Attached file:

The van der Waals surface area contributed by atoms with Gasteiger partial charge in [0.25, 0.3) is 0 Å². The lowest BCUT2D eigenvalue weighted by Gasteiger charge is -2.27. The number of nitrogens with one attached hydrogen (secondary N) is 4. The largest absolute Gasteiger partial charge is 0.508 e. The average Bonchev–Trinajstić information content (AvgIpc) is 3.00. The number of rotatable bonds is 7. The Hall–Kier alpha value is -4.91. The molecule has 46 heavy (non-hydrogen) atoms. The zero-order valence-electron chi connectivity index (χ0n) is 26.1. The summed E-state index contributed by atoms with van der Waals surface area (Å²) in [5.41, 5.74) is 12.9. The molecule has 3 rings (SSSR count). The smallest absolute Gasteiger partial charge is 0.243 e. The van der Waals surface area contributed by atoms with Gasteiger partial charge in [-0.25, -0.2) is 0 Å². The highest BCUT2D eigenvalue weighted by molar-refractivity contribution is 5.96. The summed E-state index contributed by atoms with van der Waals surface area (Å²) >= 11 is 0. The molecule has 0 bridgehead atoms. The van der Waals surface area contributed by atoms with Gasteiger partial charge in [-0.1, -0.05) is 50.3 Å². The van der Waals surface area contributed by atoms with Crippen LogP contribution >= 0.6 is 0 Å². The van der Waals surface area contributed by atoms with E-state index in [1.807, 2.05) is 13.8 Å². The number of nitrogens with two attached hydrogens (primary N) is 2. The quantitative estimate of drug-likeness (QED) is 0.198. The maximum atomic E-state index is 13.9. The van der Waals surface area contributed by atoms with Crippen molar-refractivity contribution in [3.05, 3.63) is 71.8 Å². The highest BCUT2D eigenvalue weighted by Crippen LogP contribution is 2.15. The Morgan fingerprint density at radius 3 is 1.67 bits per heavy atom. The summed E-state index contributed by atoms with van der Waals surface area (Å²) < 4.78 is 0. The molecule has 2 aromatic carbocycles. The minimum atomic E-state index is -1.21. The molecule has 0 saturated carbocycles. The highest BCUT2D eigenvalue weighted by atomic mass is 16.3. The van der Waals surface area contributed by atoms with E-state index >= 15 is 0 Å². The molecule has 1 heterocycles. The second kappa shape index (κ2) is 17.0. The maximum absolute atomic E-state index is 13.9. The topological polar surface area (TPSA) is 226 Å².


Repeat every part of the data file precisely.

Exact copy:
The van der Waals surface area contributed by atoms with Gasteiger partial charge in [0.25, 0.3) is 0 Å². The lowest BCUT2D eigenvalue weighted by Gasteiger charge is -2.27. The number of nitrogens with one attached hydrogen (secondary N) is 4. The largest absolute Gasteiger partial charge is 0.508 e. The average Bonchev–Trinajstić information content (AvgIpc) is 3.00. The number of rotatable bonds is 7. The Hall–Kier alpha value is -4.91. The molecule has 46 heavy (non-hydrogen) atoms. The zero-order valence-electron chi connectivity index (χ0n) is 26.1. The summed E-state index contributed by atoms with van der Waals surface area (Å²) in [5.41, 5.74) is 12.9. The molecule has 3 rings (SSSR count). The smallest absolute Gasteiger partial charge is 0.243 e. The van der Waals surface area contributed by atoms with Gasteiger partial charge in [-0.25, -0.2) is 0 Å². The highest BCUT2D eigenvalue weighted by molar-refractivity contribution is 5.96. The summed E-state index contributed by atoms with van der Waals surface area (Å²) >= 11 is 0. The molecule has 0 bridgehead atoms. The van der Waals surface area contributed by atoms with Gasteiger partial charge in [-0.1, -0.05) is 50.3 Å². The van der Waals surface area contributed by atoms with Crippen LogP contribution >= 0.6 is 0 Å². The van der Waals surface area contributed by atoms with E-state index in [1.807, 2.05) is 13.8 Å². The number of nitrogens with two attached hydrogens (primary N) is 2. The quantitative estimate of drug-likeness (QED) is 0.198. The maximum atomic E-state index is 13.9. The van der Waals surface area contributed by atoms with Crippen molar-refractivity contribution in [3.05, 3.63) is 71.8 Å². The highest BCUT2D eigenvalue weighted by Crippen LogP contribution is 2.15. The Morgan fingerprint density at radius 3 is 1.67 bits per heavy atom. The summed E-state index contributed by atoms with van der Waals surface area (Å²) < 4.78 is 0. The molecule has 2 aromatic carbocycles. The minimum atomic E-state index is -1.21. The molecule has 0 saturated carbocycles. The highest BCUT2D eigenvalue weighted by atomic mass is 16.3. The van der Waals surface area contributed by atoms with E-state index >= 15 is 0 Å². The molecule has 1 heterocycles. The second kappa shape index (κ2) is 17.0. The maximum absolute atomic E-state index is 13.9. The topological polar surface area (TPSA) is 226 Å².